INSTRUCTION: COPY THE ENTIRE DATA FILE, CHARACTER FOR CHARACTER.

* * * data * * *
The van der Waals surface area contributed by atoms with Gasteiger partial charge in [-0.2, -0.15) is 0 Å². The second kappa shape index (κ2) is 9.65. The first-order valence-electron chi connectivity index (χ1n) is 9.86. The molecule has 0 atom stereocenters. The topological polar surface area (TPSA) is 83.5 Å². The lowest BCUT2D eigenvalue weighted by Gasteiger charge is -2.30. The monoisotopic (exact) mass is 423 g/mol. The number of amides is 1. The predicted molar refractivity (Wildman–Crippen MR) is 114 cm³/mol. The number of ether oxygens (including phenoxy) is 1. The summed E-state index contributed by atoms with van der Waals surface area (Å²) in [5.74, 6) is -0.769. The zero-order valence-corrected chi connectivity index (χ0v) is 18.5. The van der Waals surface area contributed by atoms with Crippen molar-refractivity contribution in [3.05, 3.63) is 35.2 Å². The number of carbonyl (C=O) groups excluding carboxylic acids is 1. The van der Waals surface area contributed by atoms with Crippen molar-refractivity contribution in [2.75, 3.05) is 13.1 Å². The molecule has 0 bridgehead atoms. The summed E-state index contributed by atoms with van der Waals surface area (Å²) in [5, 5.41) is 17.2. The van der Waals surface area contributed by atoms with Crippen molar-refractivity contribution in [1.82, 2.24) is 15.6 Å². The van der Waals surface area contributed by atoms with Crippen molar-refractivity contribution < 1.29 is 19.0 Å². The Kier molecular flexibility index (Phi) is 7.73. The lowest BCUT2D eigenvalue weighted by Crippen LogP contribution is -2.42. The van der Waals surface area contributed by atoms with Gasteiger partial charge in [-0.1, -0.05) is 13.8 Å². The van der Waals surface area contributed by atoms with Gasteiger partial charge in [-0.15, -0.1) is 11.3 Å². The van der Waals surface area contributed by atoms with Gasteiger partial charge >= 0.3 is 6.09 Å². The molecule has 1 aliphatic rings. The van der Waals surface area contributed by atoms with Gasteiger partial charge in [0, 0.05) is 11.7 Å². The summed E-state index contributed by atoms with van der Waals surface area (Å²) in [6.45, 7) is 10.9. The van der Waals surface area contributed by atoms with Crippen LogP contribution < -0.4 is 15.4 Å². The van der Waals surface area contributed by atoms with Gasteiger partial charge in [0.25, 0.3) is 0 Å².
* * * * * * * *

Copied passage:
The van der Waals surface area contributed by atoms with Gasteiger partial charge in [-0.2, -0.15) is 0 Å². The second kappa shape index (κ2) is 9.65. The first-order valence-electron chi connectivity index (χ1n) is 9.86. The molecule has 0 atom stereocenters. The topological polar surface area (TPSA) is 83.5 Å². The lowest BCUT2D eigenvalue weighted by Gasteiger charge is -2.30. The monoisotopic (exact) mass is 423 g/mol. The number of amides is 1. The predicted molar refractivity (Wildman–Crippen MR) is 114 cm³/mol. The number of ether oxygens (including phenoxy) is 1. The summed E-state index contributed by atoms with van der Waals surface area (Å²) in [5.74, 6) is -0.769. The zero-order valence-corrected chi connectivity index (χ0v) is 18.5. The van der Waals surface area contributed by atoms with Crippen molar-refractivity contribution in [3.05, 3.63) is 35.2 Å². The number of carbonyl (C=O) groups excluding carboxylic acids is 1. The van der Waals surface area contributed by atoms with Crippen molar-refractivity contribution in [2.75, 3.05) is 13.1 Å². The molecule has 0 bridgehead atoms. The summed E-state index contributed by atoms with van der Waals surface area (Å²) in [5, 5.41) is 17.2. The van der Waals surface area contributed by atoms with Crippen molar-refractivity contribution in [1.82, 2.24) is 15.6 Å². The van der Waals surface area contributed by atoms with Crippen molar-refractivity contribution < 1.29 is 19.0 Å². The Kier molecular flexibility index (Phi) is 7.73. The lowest BCUT2D eigenvalue weighted by Crippen LogP contribution is -2.42. The van der Waals surface area contributed by atoms with Gasteiger partial charge in [-0.1, -0.05) is 13.8 Å². The van der Waals surface area contributed by atoms with Gasteiger partial charge in [-0.15, -0.1) is 11.3 Å². The van der Waals surface area contributed by atoms with Gasteiger partial charge >= 0.3 is 6.09 Å². The molecule has 1 aliphatic rings. The van der Waals surface area contributed by atoms with Gasteiger partial charge in [0, 0.05) is 11.7 Å². The summed E-state index contributed by atoms with van der Waals surface area (Å²) in [6.45, 7) is 10.9. The van der Waals surface area contributed by atoms with Crippen LogP contribution < -0.4 is 15.4 Å². The van der Waals surface area contributed by atoms with Gasteiger partial charge in [0.25, 0.3) is 0 Å².